On a warm, breezy Tuesday, Lenny and Kathy Shultz set up camp at Fishermen’s Park in South Brewer, baited their hooks with bloodworms and cast their lines into the Penobscot River.
The day’s mission: to catch a striped bass or two.
And before long — about an hour after arriving — that’s exactly what they did.
Kathy Shultz was up first, retrieving her rod from the snug nook between the rip-rap boulders, setting the hook and landing a 20-inch striper.
Five minutes later, it was Lenny’s turn, and he landed a slightly bigger fish after a short fight. Both fish were released into the river after a photo or two.
“Lenny loves to fish,” Kathy Shultz said. “He and a friend of his came [here] on Sunday, and they had pretty good luck. They caught like three or four stripers.”
So, when the weather turned nice Tuesday and the high tide took place at a convenient time — many anglers fish for stripers a couple hours either side of high tide — the Shultzes decided to make the drive inland from Bar Harbor to target the migrating sea-run fish.
“Lenny loves to catch stripers. I just offered to come up with him this morning to keep him company so he could go fishing,” Kathy Shultz said. “He’d rather do it with somebody. He’d come by himself, but it’s more fun with somebody.”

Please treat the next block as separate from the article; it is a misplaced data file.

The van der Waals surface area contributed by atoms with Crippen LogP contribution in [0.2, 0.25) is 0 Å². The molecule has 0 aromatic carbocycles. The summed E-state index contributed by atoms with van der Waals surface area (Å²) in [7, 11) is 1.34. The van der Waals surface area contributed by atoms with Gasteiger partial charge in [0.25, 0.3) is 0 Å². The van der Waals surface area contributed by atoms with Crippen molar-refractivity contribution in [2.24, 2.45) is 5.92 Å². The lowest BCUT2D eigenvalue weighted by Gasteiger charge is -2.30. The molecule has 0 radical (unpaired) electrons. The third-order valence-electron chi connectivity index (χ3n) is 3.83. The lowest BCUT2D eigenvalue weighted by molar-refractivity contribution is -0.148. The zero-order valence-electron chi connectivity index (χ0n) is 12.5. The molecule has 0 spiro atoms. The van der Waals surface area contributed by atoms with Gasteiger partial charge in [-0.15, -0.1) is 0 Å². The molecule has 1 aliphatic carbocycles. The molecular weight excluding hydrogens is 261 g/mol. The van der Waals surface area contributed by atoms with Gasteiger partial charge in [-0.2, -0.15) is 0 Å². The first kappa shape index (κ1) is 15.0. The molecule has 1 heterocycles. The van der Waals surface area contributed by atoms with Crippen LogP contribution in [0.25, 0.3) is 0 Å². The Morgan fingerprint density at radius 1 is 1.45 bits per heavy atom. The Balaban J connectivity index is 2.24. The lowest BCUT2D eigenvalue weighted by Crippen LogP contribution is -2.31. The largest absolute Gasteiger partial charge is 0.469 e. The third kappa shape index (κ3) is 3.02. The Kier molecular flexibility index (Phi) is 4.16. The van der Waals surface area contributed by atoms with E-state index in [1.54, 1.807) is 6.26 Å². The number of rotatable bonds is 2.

Lenny agreed, and busied himself checking baits, replacing stolen bloodworms and sandworms, and keeping an eye on the rod tips for suspicious activity that deserved attention.
The couple kept busy on that front, and in more than a 10-minute span, they caught the two fish, had three more strikes and had to replace two baits.
Not too many years ago, the Bar Harbor couple could stop in Ellsworth and fish for stripers on the Union River. Now, that’s not really an option and the run isn’t very strong, Kathy Shultz said.
The Brewer location provides an uncomplicated way to get at the stripers, she said.
“To the best of our knowledge, there’s no fish running in the Union River, so this seems to be the closest place,” she said. “And it’s easy. We didn’t have to attach the boat or anything. Just do it from shore.”
On Tuesday, somewhat surprisingly, the Shultzes were the only people fishing the 11 a.m. high tide. Usually, when word of stripers in the river starts to get around, the park gets more crowded with anglers looking to take advantage of the convenient location. Some arrive on foot, others ride bikes and others drive to the location just south of the I-395 bridge.
And word is certainly out about the stripers. The Shultzes said they heard about the arrival of the fish in a BDN story.
Kathy Shultz says her husband is “like the mad fisherman.” Lenny doesn’t disagree.
“I think [stripers] are fun. We don’t eat ’em anyway. We let them go,” he said. “They’re a nice fighting fish. And once you get to this part of the summer, you know, fishing is a little slower [in] freshwater.”